Even in integrated circles you will hear stories of how someone has been sidelined and treated as token, and they can think of no other reason than racism, and not racial hatred but the sadder sort: fear, unfamiliarity and ignorance. In these instances we should try first to educate through compassionate confrontation and then, if that fails, to litigate. When racism is definable, we have to deal with it, not shrug it off and move on. We owe this to those who gave their lives during the struggle. And no, I don’t think there is any hyperbole in that statement.

This is not to say that Cape Town is a white supremacist state, but rather that Capetonians, of the older or richer sort, while accepting of “The Coloureds” as part of the landscape, still haven’t quite got a handle on “The Blacks”. There is much work to be done here but Ms Dana’s suggestion to Zille to implement a campaign, however, makes me quake with horror; I can just imagine the tagline now, “The Blacks are your friends, be nice”. Quite frankly I don’t know what the solution is, but I do know that supporting the #CAPETOWNISRACIST as a trending topic is counter productive and self-serving; it does nothing to break the cycle of hatred and hurt.

Dana and Zille both make the double mistake of firstly assuming that the youth of South Africa can’t think for themselves, and then play into the same representational politics that they about complain about when discussing the ruling party. Luckily, it seems, the youth are no longer listening, or rather have moved on from this “old thinking” (an Alcoholics Anonymous term that binary thought addicts are advised to look up).

Mpho Biko, niece of the great man himself, said recently “I feel like there is no political party that represents our generation, actually. What I see is parties hanging onto the past really tightly and doing stupid things like fighting.”

Vusi Mabaso, a writer in the News24 user generated section, sums it up thus, “I had to sit down and weigh my past and the hurtful things that were done to my forebears and where I want to take this life given to me. This is my life and I will be judged by mankind on what I did with it. And I am not going to sit and blame the past for my present or future failures.”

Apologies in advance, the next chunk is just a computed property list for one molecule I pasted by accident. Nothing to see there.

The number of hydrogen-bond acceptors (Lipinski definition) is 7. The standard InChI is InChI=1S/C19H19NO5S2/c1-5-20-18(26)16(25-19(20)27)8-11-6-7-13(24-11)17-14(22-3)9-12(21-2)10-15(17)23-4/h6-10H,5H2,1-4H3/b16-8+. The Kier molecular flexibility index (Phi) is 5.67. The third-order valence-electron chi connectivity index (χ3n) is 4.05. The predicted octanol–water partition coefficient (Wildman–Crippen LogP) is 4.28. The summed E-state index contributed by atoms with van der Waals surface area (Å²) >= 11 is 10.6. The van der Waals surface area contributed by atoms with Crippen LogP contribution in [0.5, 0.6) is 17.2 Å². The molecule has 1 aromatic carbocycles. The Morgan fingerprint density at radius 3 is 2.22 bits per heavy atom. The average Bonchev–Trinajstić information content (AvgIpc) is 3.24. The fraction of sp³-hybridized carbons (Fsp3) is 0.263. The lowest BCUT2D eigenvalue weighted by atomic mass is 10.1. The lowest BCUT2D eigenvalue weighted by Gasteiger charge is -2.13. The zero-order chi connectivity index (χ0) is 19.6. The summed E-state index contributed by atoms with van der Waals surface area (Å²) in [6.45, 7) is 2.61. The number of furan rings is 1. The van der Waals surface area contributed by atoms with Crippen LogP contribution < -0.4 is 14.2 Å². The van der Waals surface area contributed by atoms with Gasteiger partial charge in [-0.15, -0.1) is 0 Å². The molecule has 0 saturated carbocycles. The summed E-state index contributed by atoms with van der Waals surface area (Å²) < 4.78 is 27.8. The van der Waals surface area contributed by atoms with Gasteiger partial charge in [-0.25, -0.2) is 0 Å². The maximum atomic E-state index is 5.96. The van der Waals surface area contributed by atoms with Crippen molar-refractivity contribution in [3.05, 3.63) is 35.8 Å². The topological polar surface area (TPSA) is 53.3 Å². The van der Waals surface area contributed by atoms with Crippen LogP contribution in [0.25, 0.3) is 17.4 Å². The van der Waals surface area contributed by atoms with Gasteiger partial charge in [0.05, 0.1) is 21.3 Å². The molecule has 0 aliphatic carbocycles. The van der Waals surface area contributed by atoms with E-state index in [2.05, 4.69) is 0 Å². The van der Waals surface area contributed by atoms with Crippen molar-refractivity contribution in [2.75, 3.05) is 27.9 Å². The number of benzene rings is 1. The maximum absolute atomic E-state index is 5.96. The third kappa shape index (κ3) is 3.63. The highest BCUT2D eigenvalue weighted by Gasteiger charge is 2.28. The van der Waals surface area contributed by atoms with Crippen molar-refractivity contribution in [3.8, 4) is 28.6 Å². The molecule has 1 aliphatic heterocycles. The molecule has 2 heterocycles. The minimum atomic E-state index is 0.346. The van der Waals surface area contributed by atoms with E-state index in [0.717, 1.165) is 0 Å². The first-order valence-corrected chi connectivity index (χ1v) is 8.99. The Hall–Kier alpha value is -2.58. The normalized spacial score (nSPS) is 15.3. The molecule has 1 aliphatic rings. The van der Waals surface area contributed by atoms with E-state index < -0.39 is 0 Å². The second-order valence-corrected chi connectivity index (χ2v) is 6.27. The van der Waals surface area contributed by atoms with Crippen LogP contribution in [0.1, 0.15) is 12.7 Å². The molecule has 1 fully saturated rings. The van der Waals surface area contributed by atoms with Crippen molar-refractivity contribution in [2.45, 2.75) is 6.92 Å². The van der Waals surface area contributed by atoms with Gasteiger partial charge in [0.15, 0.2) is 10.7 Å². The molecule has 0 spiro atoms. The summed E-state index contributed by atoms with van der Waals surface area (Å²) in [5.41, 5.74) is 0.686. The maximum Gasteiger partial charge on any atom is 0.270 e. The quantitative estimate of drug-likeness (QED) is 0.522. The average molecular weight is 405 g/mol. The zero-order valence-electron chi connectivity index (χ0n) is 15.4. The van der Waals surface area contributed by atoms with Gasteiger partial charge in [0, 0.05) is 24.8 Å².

The Born Frees want to move on. They are, largely, more interested in the pursuit of personal freedom, and a government that is administered properly rather than one trying to address past wrongs. Could Zille and the DA be that government? The short answer is, at this point, no. Not if Zille is unable to see that inserting herself into and then storming out of, a twitter “debate” about race alienates her from a large section of her potential voters. It’s almost a function of being a pop star or a “style icon” that you are idealistic, a little craycray, and even slightly hypocritical. These qualities are the opposite of what we want in our politicians. If Zille wants to be a serious contender for the job she needs to dust off that olive branch, and do something serious and proactive about the actualities of the racist nature of certain sectors of Cape Town, and by extension the Western Cape. In short she needs to come up with a vision that looks beyond white middle class guilt and black victimhood; she needs to become a leader. And leaders don’t slip up on twitter and then dig their heels in determined to be right; if Zille doesn’t take action she might just end up being seen as yet another Devon Marshbank. To paraphrase Dana, Zille has the power to affect real change; this is when she should be using it.


*Editor’s note: Certain factual errors and misrepresentations were present in the version of this story posted last week. While some were the result of a technical issue that resulted in the incorrect draft being uploaded, others were the result of faulty information. All have now been resolved. However, we at Mahala, would like to apologise to Lindiwe Suttle for the three misrepresentations listed below.

1: Ms Suttle’s accent is American, it is not “put on”. The reference to that is excised.

2: Ms Suttle did not tweet, but rather retweeted, the original CapeTownIsRacist. Therefore the tone of that tweet is not her own. The sentence has been changed to reflect this.

3: Ms Suttle has informed us that she does not wear gold or diamonds and therefore the statement on her jewelry being part of the wealth that failed to be handed back to the people in the negotiated settlement is entirely false. This has been excised from this version. The sentence preceding that contained an ambiguity cause by a subbing error that has also been excised.

Further to this, the statement that ambiguously seemed to compare Ms Dana’s Black Consciousness beliefs with Facism has been made clearer in its intention.